Ruth Mitchell

Member Article

Hadrian’s wall receives £500,000 funding boost

Hadrian’s Wall has received a £500,000 funding boost from the SITA Trust to help to conserve the World Heritage Site.

The £537,185 will allow improved access to the site at a number of locations along its 150 mile stretch, and will pay for new signage and interpretation to attract more visitors of the Roman Frontier.

Linda Tuttiett, chief executive of Hadrian’s Wall Heritage said: “This is fantastic news for Hadrian’s Wall and we are very grateful to SITA Trust for recognising the importance of this project for the future of the World Heritage Site.

“The grant means parts of the central section of Hadrian’s Wall, some of which are currently on English Heritage’s Heritage at Risk register, can be properly conserved.

The SITA Trust is an independent environmental body established to provide funding through the Landfill Communities Fund. Since its inception in 1997, it has supported more than 3000 projects to a combined value of over £87 million.

Marek Gordon of SITA Trust said: “We are delighted to be able to provide the £537,185 required to protect sections of Hadrian’s Wall that are currently on the Heritage at Risk register and to improve the visitor experience at this National Treasure.

“We hope that this significant grant will encourage other funders to come forward to support Hadrian’s Wall, ultimately removing all sections from the Heritage at Risk Register.”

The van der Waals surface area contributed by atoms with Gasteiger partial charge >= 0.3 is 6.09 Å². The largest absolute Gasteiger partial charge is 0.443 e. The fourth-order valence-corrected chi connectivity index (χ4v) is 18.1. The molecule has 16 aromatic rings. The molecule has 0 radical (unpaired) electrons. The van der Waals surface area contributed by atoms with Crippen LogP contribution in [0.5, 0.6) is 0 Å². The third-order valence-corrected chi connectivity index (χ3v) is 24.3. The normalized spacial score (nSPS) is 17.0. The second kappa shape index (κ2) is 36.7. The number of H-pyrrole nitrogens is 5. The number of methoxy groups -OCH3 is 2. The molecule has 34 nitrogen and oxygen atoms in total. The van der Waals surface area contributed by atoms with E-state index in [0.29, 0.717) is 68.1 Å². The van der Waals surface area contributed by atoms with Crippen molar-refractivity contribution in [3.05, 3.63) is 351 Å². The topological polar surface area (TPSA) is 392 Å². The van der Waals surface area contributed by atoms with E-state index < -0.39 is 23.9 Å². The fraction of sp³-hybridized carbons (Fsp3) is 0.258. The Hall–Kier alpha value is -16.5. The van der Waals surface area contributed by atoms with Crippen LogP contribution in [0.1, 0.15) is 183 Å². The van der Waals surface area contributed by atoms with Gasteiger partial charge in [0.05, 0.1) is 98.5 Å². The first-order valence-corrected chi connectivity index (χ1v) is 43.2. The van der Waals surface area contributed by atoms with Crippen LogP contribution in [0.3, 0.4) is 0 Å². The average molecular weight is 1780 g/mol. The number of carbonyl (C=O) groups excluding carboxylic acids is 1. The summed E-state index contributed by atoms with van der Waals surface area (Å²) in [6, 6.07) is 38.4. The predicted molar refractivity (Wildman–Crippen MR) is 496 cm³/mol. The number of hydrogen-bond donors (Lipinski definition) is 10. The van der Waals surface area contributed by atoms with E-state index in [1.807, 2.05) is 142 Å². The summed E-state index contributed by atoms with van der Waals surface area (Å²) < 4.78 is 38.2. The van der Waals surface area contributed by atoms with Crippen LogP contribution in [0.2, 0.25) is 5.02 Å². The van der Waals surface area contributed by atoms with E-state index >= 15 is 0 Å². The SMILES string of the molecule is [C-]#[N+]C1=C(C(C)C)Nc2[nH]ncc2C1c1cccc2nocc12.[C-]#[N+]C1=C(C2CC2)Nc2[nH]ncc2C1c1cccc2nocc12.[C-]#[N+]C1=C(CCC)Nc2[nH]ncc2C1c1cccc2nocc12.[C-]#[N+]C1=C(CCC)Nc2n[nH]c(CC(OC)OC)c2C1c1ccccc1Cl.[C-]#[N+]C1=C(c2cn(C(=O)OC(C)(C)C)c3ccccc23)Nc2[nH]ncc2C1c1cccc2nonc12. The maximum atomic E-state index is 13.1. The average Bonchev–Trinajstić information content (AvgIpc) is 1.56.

Soem parts of the wall which are to be conserved are on land owned by the National Trust.

National Trust representative Andrew Poad added: “The conservation techniques which will be used on the Wall are interesting in themselves and we hope visitors will gain greater understanding of these as they pass the sites over the summer.”

After detailed surveys in May specialist stone masons will begin the conservation work on the Wall. The full project is expected to be completed in August 2013.

Hadrian’s Wall Heritage is responsible for the care, protection and management of the 150 mile Hadrian’s Wall World Heritage Site from the Roman coastal defences at Ravenglass north through Whitehaven, Workington and Maryport to Bowness-on-Solway, along Hadrian’s Wall through Carlisle to Newcastle, Wallsend and South Shields. The Roman frontier was administered from Carlisle.

This was posted in Bdaily's Members' News section by Ruth Mitchell .

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